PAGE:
Do you Brelfie?

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So by now we all know what a selfie is, right? I’m sure you’ve seen hundreds of your friends and have probably taken a few yourself. But how about the brelfie? Recently, some social media users have been tossing out the term “brelfie” to refer to their own photos of themselves nursing their babies. Frankly, while I’m not a big fan of funny word mashups, I am a huge fan of these photos.

do you brelfie?

In the past few months, the “brelfie” has taken the Internet by storm and has stirred up quite the controversy. Super model Gisele Bundchen shared this beautiful photo back in December of 2013. Doutzen Kroes, a Victoria’s Secret model and a woman who many might say epitomizes the idea that women’s breasts are for sexual appreciation, has also been spotlighted in this discussion, since she has shared a number of photos of herself breastfeeding or using a breast pump. She went so far as to  clearly depict the juxtaposition of what people find acceptable and unacceptable when it comes to her breasts in this particular photo, quoting Iris Marion Young: “Breasts are a scandal because they shatter the border between motherhood and sexuality.”

Kathie Lee and Hoda weighed in on the matter, indicating that they disapproved of the trend. Kathie Lee implied that nursing is a personal, private matter not to be shared with the public. Hoda agreed, calling breastfeeding photos “TMI”. As a result, the Today Show found themselves the focus of a very public outcry and “nurse-in” in Rockefeller Plaza. While each woman is entitled to her opinion on the topic, such public figures speaking out against breastfeeding photos only serves to remind us that we’ve been conditioned to believe that breasts are only to be viewed publicly as sexual objects, not as biological vessels for feeding our children.

Once upon a time, generation after generation was breastfed with pretty much no other option. You could even make a career breastfeeding other people’s babies if you were particularly good at it! Society didn’t see public breastfeeding as perverse, or something to be hidden, because they saw it for what it truly is: feeding a baby. We didn’t shy from it; we painted pictures of it! We didn’t hide away to feed our babies; we went about our daily lives! Breastfeeding was normal.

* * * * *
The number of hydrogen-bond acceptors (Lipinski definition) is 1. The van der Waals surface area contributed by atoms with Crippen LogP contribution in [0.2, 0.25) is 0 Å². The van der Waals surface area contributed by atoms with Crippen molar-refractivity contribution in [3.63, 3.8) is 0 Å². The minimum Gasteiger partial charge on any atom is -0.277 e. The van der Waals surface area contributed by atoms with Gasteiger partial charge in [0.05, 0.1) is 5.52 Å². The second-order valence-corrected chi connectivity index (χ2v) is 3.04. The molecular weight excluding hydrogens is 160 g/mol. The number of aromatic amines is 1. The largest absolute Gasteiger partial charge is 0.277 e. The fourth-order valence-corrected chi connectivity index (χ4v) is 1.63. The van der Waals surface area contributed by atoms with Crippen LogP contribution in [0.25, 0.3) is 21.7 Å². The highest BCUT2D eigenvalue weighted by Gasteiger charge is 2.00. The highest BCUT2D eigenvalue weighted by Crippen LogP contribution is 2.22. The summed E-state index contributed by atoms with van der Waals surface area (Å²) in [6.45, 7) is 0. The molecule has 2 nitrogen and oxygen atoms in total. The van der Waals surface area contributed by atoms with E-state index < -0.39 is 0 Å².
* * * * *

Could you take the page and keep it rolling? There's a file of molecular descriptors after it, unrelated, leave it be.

Then, in the early 1900s, the breastfeeding mother came under assault. The attackers were well financed formula companies, and they won. Formula, once a fantastic advancement of modern technology for cases when breastfeeding wasn’t an option, suddenly became the BEST option for all moms (according to them). They convinced us that formula was healthier than breastmilk. They convinced hospitals to promote formula over nursing. They convinced society that bottles were normal and breasts were not.

Facebook, which has long been attacked for their weak stance on breastfeeding photos, has finally come out in support of the breastfeeding mother and will no longer remove a photo of breastfeeding (assuming the photo does not violate other standards). This is important, because the removal of breastfeeding photos implies that breastfeeding is something to be done in private, or worse, something akin to pornography. It’s not. It’s biology. It’s nature. Breastfeeding should be so normal to us that we don’t bat an eye at it, and that, right there, is why I love the emergence of the brelfie.

Photos of breastfeeding mothers are our own grassroots, modern-day response to those well financed formula campaigns. They bring nursing back into the public eye. They show breastfeeding for what it truly is: feeding a baby with the means that our bodies gave us. They normalize it. Breastfeeding is not exhibitionism. Taking a photo while nursing is not attention seeking. The brelfie is simply photographic evidence of everyday life for hundreds of thousands of mothers around the world.

So I say yes to the brelfie! Parents, take pictures of your newborn in her crib for the first time. Take pictures of them sleeping. Take pictures of that first spaghetti disaster and of those first steps. And take pictures of your nursing journey. It’s your life, right now, and you probably want to remember it just as clearly as all of those other precious baby moments.

Kate Cunha lives in the Pacific NW and is a huge supporter of the #normalizebreastfeeding movement.


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